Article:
We’ve established that thermodynamics is based on two fundamental empirical laws: the first law (conservation of energy) and the second law (the entropy law). Any systematic scheme for the description of a physical process (equilibrium or non-equilibrium, discrete or continuous) must also be built upon these two laws. Here we employ a simplified but instructive model of probability that captures our reasoning without overwhelming us with details.
Eustace, our thermodynamic system, hops off the turnip truck with $100 and walks into a casino. The simplest and cheapest games are played downstairs. The complexity and stakes of the games increase with each floor but in order to play, a guest must have the minimum ante.
The proprietor leads Eustace to a small table in the basement and offers him the following proposition. He flips a coin. For every heads, Eustace wins a dollar. For every tails, Eustace loses a dollar. If Eustace accumulates $200, he gets to go upstairs and play a more sophisticated game, like blackjack. If he goes broke he’s back out in the street.
How do we book his chances? Depends on the coin, of course. If it’s fair, then the probability of winning a single trial, p, is .5. And the probability of winning the $100, P, also turns out to be .5, or 50%. Which is just what you’d expect.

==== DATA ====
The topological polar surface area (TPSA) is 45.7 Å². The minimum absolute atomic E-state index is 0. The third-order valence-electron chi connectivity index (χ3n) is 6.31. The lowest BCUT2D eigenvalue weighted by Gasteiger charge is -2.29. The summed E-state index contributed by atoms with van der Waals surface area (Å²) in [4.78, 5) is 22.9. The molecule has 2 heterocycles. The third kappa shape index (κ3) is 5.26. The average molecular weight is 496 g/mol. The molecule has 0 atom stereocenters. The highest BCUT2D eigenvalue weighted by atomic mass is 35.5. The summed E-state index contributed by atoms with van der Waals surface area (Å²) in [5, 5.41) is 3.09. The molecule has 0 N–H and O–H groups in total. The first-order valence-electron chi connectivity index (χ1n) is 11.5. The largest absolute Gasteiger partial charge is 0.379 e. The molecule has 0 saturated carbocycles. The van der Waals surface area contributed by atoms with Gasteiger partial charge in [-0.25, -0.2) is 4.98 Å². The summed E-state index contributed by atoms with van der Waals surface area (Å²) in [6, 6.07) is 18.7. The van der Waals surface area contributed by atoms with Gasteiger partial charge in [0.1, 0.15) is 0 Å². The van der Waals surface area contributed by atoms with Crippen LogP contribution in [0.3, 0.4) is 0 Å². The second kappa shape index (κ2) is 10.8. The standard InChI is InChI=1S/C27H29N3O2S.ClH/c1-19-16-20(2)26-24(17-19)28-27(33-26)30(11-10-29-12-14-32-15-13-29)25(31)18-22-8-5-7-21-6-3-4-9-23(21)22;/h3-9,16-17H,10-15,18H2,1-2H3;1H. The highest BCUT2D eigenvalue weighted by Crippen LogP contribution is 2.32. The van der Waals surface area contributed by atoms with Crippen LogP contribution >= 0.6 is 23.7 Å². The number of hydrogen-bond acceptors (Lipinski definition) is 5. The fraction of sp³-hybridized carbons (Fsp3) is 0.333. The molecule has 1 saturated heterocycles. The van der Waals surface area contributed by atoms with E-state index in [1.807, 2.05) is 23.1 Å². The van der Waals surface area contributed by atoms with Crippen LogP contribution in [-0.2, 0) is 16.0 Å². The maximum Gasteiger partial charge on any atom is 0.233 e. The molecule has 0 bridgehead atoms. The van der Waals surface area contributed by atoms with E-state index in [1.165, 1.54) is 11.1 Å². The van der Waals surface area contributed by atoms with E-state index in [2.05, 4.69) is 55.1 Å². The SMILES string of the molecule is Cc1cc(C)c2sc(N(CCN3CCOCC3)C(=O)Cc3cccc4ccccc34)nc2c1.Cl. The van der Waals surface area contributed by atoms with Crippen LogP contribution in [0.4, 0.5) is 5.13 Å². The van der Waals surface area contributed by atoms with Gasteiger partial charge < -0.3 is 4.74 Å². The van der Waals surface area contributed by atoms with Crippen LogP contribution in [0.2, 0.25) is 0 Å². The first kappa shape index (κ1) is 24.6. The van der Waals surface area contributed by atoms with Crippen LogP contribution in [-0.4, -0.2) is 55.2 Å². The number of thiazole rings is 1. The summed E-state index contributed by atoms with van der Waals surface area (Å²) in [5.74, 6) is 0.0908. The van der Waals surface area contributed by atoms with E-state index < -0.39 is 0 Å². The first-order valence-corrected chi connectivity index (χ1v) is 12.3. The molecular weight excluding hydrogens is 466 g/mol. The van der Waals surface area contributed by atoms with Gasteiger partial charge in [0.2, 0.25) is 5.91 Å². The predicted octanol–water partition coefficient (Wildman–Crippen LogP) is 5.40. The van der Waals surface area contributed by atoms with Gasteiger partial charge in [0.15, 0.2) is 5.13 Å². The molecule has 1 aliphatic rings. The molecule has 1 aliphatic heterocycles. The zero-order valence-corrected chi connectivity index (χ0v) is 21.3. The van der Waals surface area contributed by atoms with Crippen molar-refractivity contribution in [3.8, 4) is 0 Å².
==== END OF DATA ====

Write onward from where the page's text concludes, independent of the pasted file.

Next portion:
But in Las Vegas the coins aren’t usually fair. Suppose the probability of heads is .495, or .49, or .47? What then? James Bernoulli, of the Flying Bernoulli Brothers (and fathers and sons), solved this problem, in the general case, more than three hundred years ago, and his result might save you money.
Unreal. A lousy half a percent bias reduces your chances of winning by a factor of 4. And if the bias is 3%, as it is in many real bets in Vegas, such as black or red on the roulette wheel, you may as well just hand the croupier your money. There is a famous Las Vegas story of a British earl who walked into a casino with half a million dollars, changed it for chips, went to the roulette wheel, bet it all on black, won, and cashed out, never to be seen in town again. This apocryphal earl had an excellent intuitive grasp of probability. He was approximately 80,000 times as likely to win half a million that way as he would have been by betting, say, $5,000 at a time.